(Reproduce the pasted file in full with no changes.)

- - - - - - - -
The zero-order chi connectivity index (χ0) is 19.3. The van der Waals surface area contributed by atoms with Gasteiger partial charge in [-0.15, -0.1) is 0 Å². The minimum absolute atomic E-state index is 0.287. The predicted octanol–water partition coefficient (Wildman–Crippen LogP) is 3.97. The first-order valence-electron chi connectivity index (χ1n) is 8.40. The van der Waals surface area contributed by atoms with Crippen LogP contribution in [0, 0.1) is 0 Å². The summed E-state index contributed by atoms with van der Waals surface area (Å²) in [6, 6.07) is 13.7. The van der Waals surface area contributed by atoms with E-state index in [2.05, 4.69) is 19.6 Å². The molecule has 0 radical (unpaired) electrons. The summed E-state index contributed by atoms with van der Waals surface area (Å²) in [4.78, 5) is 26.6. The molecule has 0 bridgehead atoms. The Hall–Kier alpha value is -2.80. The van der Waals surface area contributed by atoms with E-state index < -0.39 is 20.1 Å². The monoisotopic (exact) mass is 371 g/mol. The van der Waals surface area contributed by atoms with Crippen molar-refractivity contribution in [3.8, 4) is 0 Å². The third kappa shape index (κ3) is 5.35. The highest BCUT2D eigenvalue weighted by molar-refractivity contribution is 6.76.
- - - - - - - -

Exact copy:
The zero-order chi connectivity index (χ0) is 19.3. The van der Waals surface area contributed by atoms with Gasteiger partial charge in [-0.15, -0.1) is 0 Å². The minimum absolute atomic E-state index is 0.287. The predicted octanol–water partition coefficient (Wildman–Crippen LogP) is 3.97. The first-order valence-electron chi connectivity index (χ1n) is 8.40. The van der Waals surface area contributed by atoms with Crippen LogP contribution in [0, 0.1) is 0 Å². The summed E-state index contributed by atoms with van der Waals surface area (Å²) in [6, 6.07) is 13.7. The van der Waals surface area contributed by atoms with E-state index in [2.05, 4.69) is 19.6 Å². The molecule has 0 radical (unpaired) electrons. The summed E-state index contributed by atoms with van der Waals surface area (Å²) in [4.78, 5) is 26.6. The molecule has 0 bridgehead atoms. The Hall–Kier alpha value is -2.80. The van der Waals surface area contributed by atoms with E-state index < -0.39 is 20.1 Å². The monoisotopic (exact) mass is 371 g/mol. The van der Waals surface area contributed by atoms with Crippen molar-refractivity contribution in [3.8, 4) is 0 Å². The third kappa shape index (κ3) is 5.35. The highest BCUT2D eigenvalue weighted by molar-refractivity contribution is 6.76.